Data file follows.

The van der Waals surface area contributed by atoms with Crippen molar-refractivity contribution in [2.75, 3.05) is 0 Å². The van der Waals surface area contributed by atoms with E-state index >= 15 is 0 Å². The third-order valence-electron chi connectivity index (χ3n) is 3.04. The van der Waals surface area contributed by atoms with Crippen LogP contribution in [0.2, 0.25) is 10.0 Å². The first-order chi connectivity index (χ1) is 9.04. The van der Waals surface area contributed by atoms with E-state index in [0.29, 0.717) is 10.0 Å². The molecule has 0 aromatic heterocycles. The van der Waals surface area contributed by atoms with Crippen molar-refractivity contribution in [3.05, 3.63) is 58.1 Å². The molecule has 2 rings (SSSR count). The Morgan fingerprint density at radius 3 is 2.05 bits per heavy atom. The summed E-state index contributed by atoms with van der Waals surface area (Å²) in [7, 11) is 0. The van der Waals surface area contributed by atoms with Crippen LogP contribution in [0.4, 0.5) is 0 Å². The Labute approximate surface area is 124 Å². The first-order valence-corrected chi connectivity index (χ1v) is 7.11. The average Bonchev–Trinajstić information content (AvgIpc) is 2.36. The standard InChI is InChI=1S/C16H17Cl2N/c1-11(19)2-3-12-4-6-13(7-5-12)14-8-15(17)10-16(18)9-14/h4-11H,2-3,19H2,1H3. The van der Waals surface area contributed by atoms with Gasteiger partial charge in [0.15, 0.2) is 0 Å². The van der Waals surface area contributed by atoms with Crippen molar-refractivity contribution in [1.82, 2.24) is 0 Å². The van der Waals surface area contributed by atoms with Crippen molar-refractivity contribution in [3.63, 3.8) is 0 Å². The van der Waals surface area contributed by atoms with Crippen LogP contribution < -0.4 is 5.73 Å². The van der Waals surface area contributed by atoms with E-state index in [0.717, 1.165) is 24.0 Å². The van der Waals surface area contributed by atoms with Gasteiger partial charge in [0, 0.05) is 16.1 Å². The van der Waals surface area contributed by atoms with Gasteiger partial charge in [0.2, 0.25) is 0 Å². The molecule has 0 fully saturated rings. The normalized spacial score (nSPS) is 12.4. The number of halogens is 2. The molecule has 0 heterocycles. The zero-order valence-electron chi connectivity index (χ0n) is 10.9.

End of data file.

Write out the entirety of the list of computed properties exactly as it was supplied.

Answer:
The van der Waals surface area contributed by atoms with Crippen molar-refractivity contribution in [2.75, 3.05) is 0 Å². The van der Waals surface area contributed by atoms with E-state index >= 15 is 0 Å². The third-order valence-electron chi connectivity index (χ3n) is 3.04. The van der Waals surface area contributed by atoms with Crippen LogP contribution in [0.2, 0.25) is 10.0 Å². The first-order chi connectivity index (χ1) is 9.04. The van der Waals surface area contributed by atoms with E-state index in [0.29, 0.717) is 10.0 Å². The molecule has 0 aromatic heterocycles. The van der Waals surface area contributed by atoms with Crippen molar-refractivity contribution in [3.05, 3.63) is 58.1 Å². The molecule has 2 rings (SSSR count). The Morgan fingerprint density at radius 3 is 2.05 bits per heavy atom. The summed E-state index contributed by atoms with van der Waals surface area (Å²) in [7, 11) is 0. The van der Waals surface area contributed by atoms with Crippen LogP contribution in [0.4, 0.5) is 0 Å². The Labute approximate surface area is 124 Å². The first-order valence-corrected chi connectivity index (χ1v) is 7.11. The average Bonchev–Trinajstić information content (AvgIpc) is 2.36. The standard InChI is InChI=1S/C16H17Cl2N/c1-11(19)2-3-12-4-6-13(7-5-12)14-8-15(17)10-16(18)9-14/h4-11H,2-3,19H2,1H3. The van der Waals surface area contributed by atoms with Gasteiger partial charge in [0.15, 0.2) is 0 Å². The van der Waals surface area contributed by atoms with Crippen molar-refractivity contribution in [1.82, 2.24) is 0 Å². The van der Waals surface area contributed by atoms with Crippen molar-refractivity contribution in [3.63, 3.8) is 0 Å². The van der Waals surface area contributed by atoms with Crippen LogP contribution < -0.4 is 5.73 Å². The van der Waals surface area contributed by atoms with E-state index in [0.717, 1.165) is 24.0 Å². The van der Waals surface area contributed by atoms with Gasteiger partial charge in [0, 0.05) is 16.1 Å². The van der Waals surface area contributed by atoms with Gasteiger partial charge in [0.2, 0.25) is 0 Å². The molecule has 0 fully saturated rings. The normalized spacial score (nSPS) is 12.4. The number of halogens is 2. The molecule has 0 heterocycles. The zero-order valence-electron chi connectivity index (χ0n) is 10.9.